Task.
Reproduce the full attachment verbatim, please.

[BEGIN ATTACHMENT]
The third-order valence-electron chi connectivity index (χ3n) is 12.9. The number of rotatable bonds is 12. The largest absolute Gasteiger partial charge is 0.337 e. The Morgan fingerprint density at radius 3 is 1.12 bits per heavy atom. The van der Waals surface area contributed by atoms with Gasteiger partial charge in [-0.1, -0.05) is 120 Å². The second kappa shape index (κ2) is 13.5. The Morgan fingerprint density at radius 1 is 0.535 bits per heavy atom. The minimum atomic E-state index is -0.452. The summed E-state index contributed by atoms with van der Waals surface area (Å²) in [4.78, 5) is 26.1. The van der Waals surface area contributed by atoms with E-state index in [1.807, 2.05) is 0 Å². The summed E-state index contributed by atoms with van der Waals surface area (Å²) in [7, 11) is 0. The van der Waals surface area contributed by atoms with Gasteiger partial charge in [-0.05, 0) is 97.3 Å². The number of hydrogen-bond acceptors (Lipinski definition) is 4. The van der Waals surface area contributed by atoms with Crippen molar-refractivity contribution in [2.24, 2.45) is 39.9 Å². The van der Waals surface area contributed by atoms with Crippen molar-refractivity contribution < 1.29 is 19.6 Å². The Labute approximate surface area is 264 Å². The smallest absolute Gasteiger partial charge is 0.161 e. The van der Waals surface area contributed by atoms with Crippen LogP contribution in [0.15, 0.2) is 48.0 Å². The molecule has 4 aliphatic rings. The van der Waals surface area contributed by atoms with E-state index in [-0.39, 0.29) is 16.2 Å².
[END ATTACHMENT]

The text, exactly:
The third-order valence-electron chi connectivity index (χ3n) is 12.9. The number of rotatable bonds is 12. The largest absolute Gasteiger partial charge is 0.337 e. The Morgan fingerprint density at radius 3 is 1.12 bits per heavy atom. The van der Waals surface area contributed by atoms with Gasteiger partial charge in [-0.1, -0.05) is 120 Å². The second kappa shape index (κ2) is 13.5. The Morgan fingerprint density at radius 1 is 0.535 bits per heavy atom. The minimum atomic E-state index is -0.452. The summed E-state index contributed by atoms with van der Waals surface area (Å²) in [4.78, 5) is 26.1. The van der Waals surface area contributed by atoms with E-state index in [1.807, 2.05) is 0 Å². The summed E-state index contributed by atoms with van der Waals surface area (Å²) in [7, 11) is 0. The van der Waals surface area contributed by atoms with Gasteiger partial charge in [-0.05, 0) is 97.3 Å². The number of hydrogen-bond acceptors (Lipinski definition) is 4. The van der Waals surface area contributed by atoms with Crippen molar-refractivity contribution in [2.24, 2.45) is 39.9 Å². The van der Waals surface area contributed by atoms with Crippen molar-refractivity contribution < 1.29 is 19.6 Å². The Labute approximate surface area is 264 Å². The smallest absolute Gasteiger partial charge is 0.161 e. The van der Waals surface area contributed by atoms with Crippen LogP contribution in [0.15, 0.2) is 48.0 Å². The molecule has 4 aliphatic rings. The van der Waals surface area contributed by atoms with E-state index in [-0.39, 0.29) is 16.2 Å².